I doubt, based on her own works, whether LeGuin is capable of parsing or writing a grammar/dictionary of the language of the nocturnal. It's more a pidgin we've developed to try to communicate with diurnal people. So I'm not sure what LeGuin means when she talks about 'the Night', but suspect it's not the physical night.

One technical point: this book's running head only includes the name of the book, which makes it hard to find the end of one essay/the beginni
...more
Olga
Ursula Le Guin is the best.
Scott Lee
Oct 21, 2012 Scott Lee rated it really liked it
I had reviewed this thing, had the review nearly finished and then hit a button (a wrong button apparently) and it all disappeared. I hate computers. But, as it is indubitably the result of user error, I digress.

I finished this today and discovered I hadn't entered it here on my "currently reading" list.

Le Guin is fantastic as always, and her defense of the genres of SF&F is impassioned, intelligent, and clear as mile-high mountain air. This book of nonfiction sees Le Guin defending SF agai
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Jamie Leighton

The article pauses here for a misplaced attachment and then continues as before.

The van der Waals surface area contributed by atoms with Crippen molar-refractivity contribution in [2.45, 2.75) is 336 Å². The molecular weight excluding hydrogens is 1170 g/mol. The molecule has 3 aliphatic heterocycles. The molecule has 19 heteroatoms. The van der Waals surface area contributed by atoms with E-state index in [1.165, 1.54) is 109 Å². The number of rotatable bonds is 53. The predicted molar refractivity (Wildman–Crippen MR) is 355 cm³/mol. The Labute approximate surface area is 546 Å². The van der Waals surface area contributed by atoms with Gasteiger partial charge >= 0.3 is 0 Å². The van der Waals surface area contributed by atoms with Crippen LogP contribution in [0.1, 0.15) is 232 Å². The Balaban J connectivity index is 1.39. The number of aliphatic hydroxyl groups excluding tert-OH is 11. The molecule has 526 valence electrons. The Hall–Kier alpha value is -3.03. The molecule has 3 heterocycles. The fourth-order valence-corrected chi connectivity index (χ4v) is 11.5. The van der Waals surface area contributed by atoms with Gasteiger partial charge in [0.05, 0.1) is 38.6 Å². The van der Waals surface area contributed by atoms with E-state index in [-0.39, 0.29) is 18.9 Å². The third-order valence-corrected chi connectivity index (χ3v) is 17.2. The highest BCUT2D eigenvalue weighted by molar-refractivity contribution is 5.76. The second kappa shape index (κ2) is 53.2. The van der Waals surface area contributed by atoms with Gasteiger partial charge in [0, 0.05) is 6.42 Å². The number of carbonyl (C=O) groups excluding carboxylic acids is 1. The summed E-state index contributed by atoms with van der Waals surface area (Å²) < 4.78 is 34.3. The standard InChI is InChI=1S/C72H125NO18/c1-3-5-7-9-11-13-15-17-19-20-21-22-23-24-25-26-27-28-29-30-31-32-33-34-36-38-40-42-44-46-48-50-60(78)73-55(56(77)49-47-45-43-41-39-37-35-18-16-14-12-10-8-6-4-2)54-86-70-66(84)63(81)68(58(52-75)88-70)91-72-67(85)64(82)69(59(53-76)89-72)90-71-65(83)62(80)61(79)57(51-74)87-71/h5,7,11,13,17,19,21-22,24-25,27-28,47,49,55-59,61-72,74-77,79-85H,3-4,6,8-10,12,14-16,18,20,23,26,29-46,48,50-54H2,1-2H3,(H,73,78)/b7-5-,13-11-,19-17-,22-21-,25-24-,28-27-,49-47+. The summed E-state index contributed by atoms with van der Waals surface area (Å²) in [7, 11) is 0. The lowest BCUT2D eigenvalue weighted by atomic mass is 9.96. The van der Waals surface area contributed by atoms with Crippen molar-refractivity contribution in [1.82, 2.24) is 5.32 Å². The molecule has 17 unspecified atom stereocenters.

Jan 09, 2014 Jamie Leighton rated it liked it
This compilation of essays by Ursula LeGuin made me want to read more science fiction and fantasy. Filled with memorable quotes, she examines science fiction, fantasy, gender, art, the work of other writers like Philip K. Dick, utopias, dystopias and yes, even Virginia Woolf. The most memorable essay is perhaps, "Science Fiction and Mrs. Brown." Virginia Woolk is in a train sitting across from a woman she calls "Mrs. Brown." This Mrs. Brown, who asked a question about an oak tree and caterpillar ...more
Rachel Welton
Apr 13, 2014 Rachel Welton rated it it was amazing
This book is just so packed full of wisdom and joy. Le Guin tackles some of the questions that have been plaguing me ("can sf/f be art? should spec fic be held to the same standards as literary fiction? can/should we demand integrity and quality from genre authors when we as readers just want entertainment?") and expands them. Her answers are unflinching, but also offer real compassion and hope for both reader and writer. She never descends into cynicism, snobbery, or snark.

The book's premise is
...more
Debby Zigenis-Lowery
It was interesting returning to Language of the Night, by Ursula Le Guin, thirty years after my initial reading of it.